New Delhi: The sugar industry seems to have found support from two key members of the high-level committee on the issue of decontrol in the sector with latter saying other nations have benefited from removal of government controls.
The members of the expert committee, appointed by Prime Minister Manmohan Singh, said the true potential of the sugar industry has not been fully tapped and indicated submitting a "serious" report with positive outlook in the next six months to make the sector flourish like in Brazil.
"We are serious about this (sugar decontrol). Many countries like Brazil have really flourished and we want this to happen in India," said committee member Kaushik Basu, who is also Chief Economic Advisor to the Finance Ministry.
He said that the committee's "shared feeling is that potential of this sector has not been realised in India. We will write serious report. I am keeping my fingers crossed, things will happen".
In January, the government had constituted an expert committee, under the chairmanship of C Rangarajan to examine issues related to decontrolling of the sugar sector.
Rangarajan, who is also the chairman of the Prime Minister's Economic Advisory Council (PMEAC), said a report is expected to be finalised in the next six months.
"I think we are meeting after one month again. In the next six months, we hope to submit the report. This is a preliminary meeting and we discussed various issues facing sugar sector," he said.
Rangarajan said the Committee has outlined various issues to proceed further relating to the sugar industry. It will also look into the implications of these issues.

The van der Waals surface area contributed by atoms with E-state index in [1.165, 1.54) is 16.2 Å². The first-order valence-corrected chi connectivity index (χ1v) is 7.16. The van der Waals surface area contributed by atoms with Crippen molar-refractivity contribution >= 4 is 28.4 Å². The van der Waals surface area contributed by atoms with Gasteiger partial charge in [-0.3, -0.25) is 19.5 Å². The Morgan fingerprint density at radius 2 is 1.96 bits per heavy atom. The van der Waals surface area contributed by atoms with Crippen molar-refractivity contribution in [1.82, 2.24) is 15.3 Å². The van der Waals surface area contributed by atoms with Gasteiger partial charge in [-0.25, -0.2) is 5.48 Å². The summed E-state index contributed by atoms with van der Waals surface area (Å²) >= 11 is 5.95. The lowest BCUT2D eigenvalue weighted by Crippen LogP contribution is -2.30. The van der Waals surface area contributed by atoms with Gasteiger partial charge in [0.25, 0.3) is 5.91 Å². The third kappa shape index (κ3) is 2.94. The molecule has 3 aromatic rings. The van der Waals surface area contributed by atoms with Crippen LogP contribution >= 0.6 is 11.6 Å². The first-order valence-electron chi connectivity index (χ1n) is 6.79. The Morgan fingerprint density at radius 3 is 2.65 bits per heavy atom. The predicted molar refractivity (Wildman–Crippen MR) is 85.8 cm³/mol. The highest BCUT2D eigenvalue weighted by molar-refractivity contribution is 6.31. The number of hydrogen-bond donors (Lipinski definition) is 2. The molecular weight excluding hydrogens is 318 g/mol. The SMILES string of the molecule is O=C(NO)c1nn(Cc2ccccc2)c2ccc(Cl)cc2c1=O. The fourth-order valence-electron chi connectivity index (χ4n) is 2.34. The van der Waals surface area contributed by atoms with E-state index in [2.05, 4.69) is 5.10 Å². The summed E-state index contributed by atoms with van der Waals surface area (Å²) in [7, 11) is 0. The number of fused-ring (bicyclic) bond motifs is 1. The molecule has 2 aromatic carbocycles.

Asked if the panel will submit a positive report, he said, "Well, the idea of setting up a committee is to have a positive outlook".
Apart from Rangarajan and Basu, the members of the committee include secretaries to the Department of Food and Agriculture, Chairman of Agricultural Costs and Prices (CACP), Ashok Gulati, and former Agriculture Secretary Nand Kumar.
The apex sugar industry bodies ISMA and NFCSF are seeking partial decontrol of the sector and freedom to sell the entire stock in the open market.
At present, under the levy obligation, sugar mills are required to sell 10 percent of their output to the government at below cost rates for supply to ration shops. Mills supply levy sugar at 60 percent of the cost of production, resulting in an annual industry loss of about Rs 2,500-3,000 crore.
Industry has also been demanding removal of the monthly release system under which food ministry allocates quantity of sugar to be sold in the open market every month.
Sugar production in India is estimated to touch 26 million tonnes as against the annual demand of 22 million tonnes.